Students who are disengaged and not going to school are changing their lives and increasing their attendance up to 100 per cent under the Navigator pilot program that we are running locally in north-east Victoria using funding from the Victorian Government.
In its first seven months, we have supported 26 disengaged students to return to mainstream schools, 29 to flexible education, five to further training and four to paid employment.
We were last year selected by the Department of Education & Training as one of eight service providers across the state to deliver the Navigator pilot program. In great news for Navigator, the recent State Budget included an additional $7.8m to extend the pilot by 12 months until December 2018.
Our Navigator team are working, in conjunction with Department of Education and Training, to support young people aged 12 to 17 years in the Ovens Murray Area (Wodonga to Mansfield) to re-engage with an education or training pathway.
Our Specialist Adolescent Services Manager, Michelle Fell, who manages Navigator locally, said that when young people disengage from school and stop attending the effects could be life-long, harming their job prospects, self-esteem and life skills. The main reasons for lack of attendance at school are inadequate family support, lack of value placed on education and mental health issues.
“Our team work with the young people to develop re-engagement plans which links to the school’s individual learning plans,” Michelle said.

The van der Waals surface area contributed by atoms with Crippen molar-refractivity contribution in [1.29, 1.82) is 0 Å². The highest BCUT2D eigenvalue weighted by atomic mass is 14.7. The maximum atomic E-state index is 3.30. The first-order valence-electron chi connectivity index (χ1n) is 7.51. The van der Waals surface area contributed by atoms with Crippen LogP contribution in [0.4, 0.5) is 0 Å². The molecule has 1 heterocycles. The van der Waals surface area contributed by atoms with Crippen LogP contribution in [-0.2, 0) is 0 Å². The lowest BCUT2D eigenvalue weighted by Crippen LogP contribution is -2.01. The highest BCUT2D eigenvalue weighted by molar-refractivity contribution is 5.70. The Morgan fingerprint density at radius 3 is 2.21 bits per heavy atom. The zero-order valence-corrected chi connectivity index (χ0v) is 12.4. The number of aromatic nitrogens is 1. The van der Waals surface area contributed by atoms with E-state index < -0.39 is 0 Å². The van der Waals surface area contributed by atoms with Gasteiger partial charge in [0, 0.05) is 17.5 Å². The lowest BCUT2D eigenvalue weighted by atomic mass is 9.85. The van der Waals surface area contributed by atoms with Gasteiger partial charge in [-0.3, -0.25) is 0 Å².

We use a holistic approach, exploring all aspects of the young person’s life and offer support and advocacy for the students and their families.
– Michelle Fell, our Navigator manager
Some of the students are carers for other members of their family, suffer from anxiety, do not have transport or are dealing with family violence at home.
With Navigator’s support, 16-year-old Cheyanne has improved her school attendance from 2 per cent to 90 per cent. She was at a mainstream secondary school but felt disconnected, overwhelmed and was experiencing anxiety. She started missing more and more days and then felt like she was being left behind.
“You start to get a sick feeling in your stomach and it’s even harder to go back,” she said. “Gradually it got to the point where there were days I could just not be bothered going.”
Cheyanne was referred by her school to the Navigator program and is now studying at Indie School, based at Albury Wodonga Community College.
“I found Navigator fantastic because I didn’t feel like I was overwhelmed with anything,” she said. “Where I am now there are fewer students, it’s casual dress and I feel like I can be myself. I get a lot of work done now and I’m really enjoying it.”
Cheyanne’s confidence and self esteem has increased so much that she is now seeking employment and volunteer work.
If you know a young person who could benefit from Navigator, please contact the Local Navigator Coordinator Colleen Drury on (03) 8392 9605 or email@example.com